He also fears risking any approach towards Lily because he never trusted her to forgive him. Although after Eric left her, she sent him a card with a dove of peace on it, expressing her complete love for him, he evidently could not imagine that her love would be great enough to forgive him. It suggests a deep sense of personal inadequacy, due in no small measure to his father. It is not until he is prepared to humble himself to seek Lily’s forgiveness that he will discover how real, how unconditional, her love for him still is, and in the process he will find himself. If that is true in human relationships, it is even more true of our interaction with God. Indeed, God sent not merely a token of his love for us, not a sign of peace, but came himself in the person of his Son. He stepped into our world, not as an imagined hero dispensing enigmatic advice, but as a real man. He came to make peace with us, despite all our weaknesses, failures and hostility, through dying on a cross and rising again. Eric’s story, like so many stories of human love amid our brokenness, echoes something of this greater story.


Telstar is the powerful, often funny, but finally tragic story of Joe Meek (Con O’Neill in an extraordinary performance), an unorthodox, pioneering record producer in the early 1960s. Having already made a name for himself as a sound engineer, he set up a studio in a three-story flat above a luggage shop at 304 Holloway Road, London, where he invented many new recording techniques which revolutionised the music industry. With musicians and backing singers recording in different rooms, including the bathroom, it was frequently chaotic. The film starts in 1961 with songwriter and pianist Geoff Goddard (Tom Burke) arriving to meet Meek for the first time, and to record ‘Johnny Remember Me’ with television idol John Leyton (Callum Dixon) and Meek’s house band, The Outlaws. Geoff is shy, but is also in awe of Joe Meek. He feels a particular connection with him, partly because they share an interest in spiritualism. Joe claimed to have predicted the date of Buddy Holly’s death, and Geoff believes that his new song has come from Buddy Holly beyond the grave. Joe invites Geoff to a séance at which a Ouijah board apparently predicts that the song will be number one.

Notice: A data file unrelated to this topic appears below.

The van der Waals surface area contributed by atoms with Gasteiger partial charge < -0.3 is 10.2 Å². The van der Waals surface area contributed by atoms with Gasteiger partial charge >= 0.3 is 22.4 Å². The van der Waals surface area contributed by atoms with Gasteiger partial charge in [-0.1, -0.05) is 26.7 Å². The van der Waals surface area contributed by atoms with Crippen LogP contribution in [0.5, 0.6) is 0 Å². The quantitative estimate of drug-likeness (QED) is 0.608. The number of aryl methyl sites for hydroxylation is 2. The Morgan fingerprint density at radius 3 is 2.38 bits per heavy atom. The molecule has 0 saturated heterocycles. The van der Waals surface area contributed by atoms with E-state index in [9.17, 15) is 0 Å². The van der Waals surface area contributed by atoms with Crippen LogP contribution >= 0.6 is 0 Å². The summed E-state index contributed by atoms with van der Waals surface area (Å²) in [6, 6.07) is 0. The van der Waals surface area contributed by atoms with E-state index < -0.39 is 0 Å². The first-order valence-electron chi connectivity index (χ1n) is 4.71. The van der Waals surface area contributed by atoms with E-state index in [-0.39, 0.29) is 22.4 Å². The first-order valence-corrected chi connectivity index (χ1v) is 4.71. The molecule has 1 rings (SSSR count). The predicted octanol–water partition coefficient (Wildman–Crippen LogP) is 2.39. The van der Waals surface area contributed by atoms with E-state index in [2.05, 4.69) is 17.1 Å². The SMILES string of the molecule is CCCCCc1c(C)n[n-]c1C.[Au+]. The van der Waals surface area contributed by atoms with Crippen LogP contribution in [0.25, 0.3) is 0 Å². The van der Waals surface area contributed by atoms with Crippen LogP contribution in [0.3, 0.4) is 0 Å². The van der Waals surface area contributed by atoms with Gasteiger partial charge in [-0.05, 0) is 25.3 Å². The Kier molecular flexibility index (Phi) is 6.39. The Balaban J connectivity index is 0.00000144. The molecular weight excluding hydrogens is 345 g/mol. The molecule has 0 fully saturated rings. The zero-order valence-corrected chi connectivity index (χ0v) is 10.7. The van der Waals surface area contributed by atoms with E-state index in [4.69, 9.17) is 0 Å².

It quickly becomes clear that Meek is the centre of a whirl of activity, and that his energy and enthusiasm enables him to bring together talented aspiring musicians and produce great results from limited means. It is also evident that he has a hair-trigger temper, and can switch from being ebullient and cheerful one moment, to being angry and vitriolic the next. Joe is immensely talented and inventive, but so confident in his own abilities that he sees himself right and everyone else as wrong. When Brian Epstein rings up, wanting Meek to record his new band, The Beatles, Meek refuses, claiming that ‘they’re rubbish’. This self-confidence shades into self-obsession, and becomes increasingly problematic as he wants everything to revolve around him.

In bed one night, after watching a television news item about Telstar, the first communications satellite, a tune comes to Meek, which he eventually persuades his new band The Tornados and Goddard to record. It becomes an enormous hit, not only reaching the number one spot in the UK, but also in the USA – the first time for a British band and only the fourth time a British single had achieved this.

Central to The Tornados, at least for Joe Meek, is Heinz Burt (JJ Field). Joe is smitten with him, and before long the two begin a homosexual affair, arousing the jealousy of Geoff Goddard. But the other members of The Tornados resent, even despise, Heinz, contributing to rising tensions in Joe’s world. Meek’s life is becoming increasingly out of control. He is so desperate for homosexual encounters that he brings rent boys to the flat, and engages in casual sex on Hampstead Heath and in public toilets. In 1963, he is arrested for importuning for immoral purposes, which makes the front-page news and results in public shame for Meek, his social circle withdrawing from him, and blackmail. It begins to take its toll on Joe’s fragile state of mind.